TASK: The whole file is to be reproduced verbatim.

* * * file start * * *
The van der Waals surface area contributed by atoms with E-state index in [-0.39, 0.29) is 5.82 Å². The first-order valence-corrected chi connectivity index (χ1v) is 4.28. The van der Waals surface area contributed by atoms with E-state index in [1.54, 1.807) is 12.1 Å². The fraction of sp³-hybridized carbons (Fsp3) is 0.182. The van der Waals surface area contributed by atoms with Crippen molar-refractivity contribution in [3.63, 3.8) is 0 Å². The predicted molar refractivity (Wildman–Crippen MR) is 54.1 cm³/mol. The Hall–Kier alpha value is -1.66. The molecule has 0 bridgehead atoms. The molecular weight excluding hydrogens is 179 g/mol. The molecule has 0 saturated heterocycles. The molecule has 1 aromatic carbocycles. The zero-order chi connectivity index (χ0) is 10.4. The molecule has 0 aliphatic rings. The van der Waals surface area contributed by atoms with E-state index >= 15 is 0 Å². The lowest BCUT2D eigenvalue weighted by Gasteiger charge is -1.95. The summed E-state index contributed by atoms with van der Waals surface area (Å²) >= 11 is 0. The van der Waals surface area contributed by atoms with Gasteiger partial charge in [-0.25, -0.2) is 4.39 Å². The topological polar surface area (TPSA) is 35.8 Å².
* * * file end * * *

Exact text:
The van der Waals surface area contributed by atoms with E-state index in [-0.39, 0.29) is 5.82 Å². The first-order valence-corrected chi connectivity index (χ1v) is 4.28. The van der Waals surface area contributed by atoms with E-state index in [1.54, 1.807) is 12.1 Å². The fraction of sp³-hybridized carbons (Fsp3) is 0.182. The van der Waals surface area contributed by atoms with Crippen molar-refractivity contribution in [3.63, 3.8) is 0 Å². The predicted molar refractivity (Wildman–Crippen MR) is 54.1 cm³/mol. The Hall–Kier alpha value is -1.66. The molecule has 0 bridgehead atoms. The molecular weight excluding hydrogens is 179 g/mol. The molecule has 0 saturated heterocycles. The molecule has 1 aromatic carbocycles. The zero-order chi connectivity index (χ0) is 10.4. The molecule has 0 aliphatic rings. The van der Waals surface area contributed by atoms with E-state index >= 15 is 0 Å². The lowest BCUT2D eigenvalue weighted by Gasteiger charge is -1.95. The summed E-state index contributed by atoms with van der Waals surface area (Å²) >= 11 is 0. The van der Waals surface area contributed by atoms with Gasteiger partial charge in [-0.25, -0.2) is 4.39 Å². The topological polar surface area (TPSA) is 35.8 Å².